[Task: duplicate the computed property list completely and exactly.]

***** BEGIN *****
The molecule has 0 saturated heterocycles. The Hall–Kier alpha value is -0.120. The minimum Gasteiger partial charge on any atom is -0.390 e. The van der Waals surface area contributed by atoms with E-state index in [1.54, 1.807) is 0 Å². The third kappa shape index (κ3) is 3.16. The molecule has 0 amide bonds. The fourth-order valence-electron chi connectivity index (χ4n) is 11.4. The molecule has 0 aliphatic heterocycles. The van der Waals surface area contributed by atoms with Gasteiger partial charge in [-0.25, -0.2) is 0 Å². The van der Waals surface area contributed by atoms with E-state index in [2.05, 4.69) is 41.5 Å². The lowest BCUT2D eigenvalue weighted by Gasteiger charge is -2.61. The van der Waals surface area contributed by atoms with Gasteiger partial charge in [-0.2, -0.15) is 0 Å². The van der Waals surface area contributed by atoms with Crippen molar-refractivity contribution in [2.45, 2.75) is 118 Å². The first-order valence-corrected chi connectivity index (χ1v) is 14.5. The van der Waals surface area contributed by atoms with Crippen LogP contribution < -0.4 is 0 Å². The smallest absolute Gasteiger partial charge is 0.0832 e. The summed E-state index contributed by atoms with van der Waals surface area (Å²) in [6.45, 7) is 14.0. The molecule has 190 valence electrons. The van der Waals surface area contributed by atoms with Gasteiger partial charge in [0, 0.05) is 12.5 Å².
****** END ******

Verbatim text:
The molecule has 0 saturated heterocycles. The Hall–Kier alpha value is -0.120. The minimum Gasteiger partial charge on any atom is -0.390 e. The van der Waals surface area contributed by atoms with E-state index in [1.54, 1.807) is 0 Å². The third kappa shape index (κ3) is 3.16. The molecule has 0 amide bonds. The fourth-order valence-electron chi connectivity index (χ4n) is 11.4. The molecule has 0 aliphatic heterocycles. The van der Waals surface area contributed by atoms with Gasteiger partial charge in [-0.25, -0.2) is 0 Å². The van der Waals surface area contributed by atoms with E-state index in [2.05, 4.69) is 41.5 Å². The lowest BCUT2D eigenvalue weighted by Gasteiger charge is -2.61. The van der Waals surface area contributed by atoms with Gasteiger partial charge in [-0.2, -0.15) is 0 Å². The van der Waals surface area contributed by atoms with Crippen molar-refractivity contribution in [2.45, 2.75) is 118 Å². The first-order valence-corrected chi connectivity index (χ1v) is 14.5. The van der Waals surface area contributed by atoms with Crippen LogP contribution < -0.4 is 0 Å². The smallest absolute Gasteiger partial charge is 0.0832 e. The summed E-state index contributed by atoms with van der Waals surface area (Å²) in [6.45, 7) is 14.0. The molecule has 190 valence electrons. The van der Waals surface area contributed by atoms with Gasteiger partial charge in [0, 0.05) is 12.5 Å².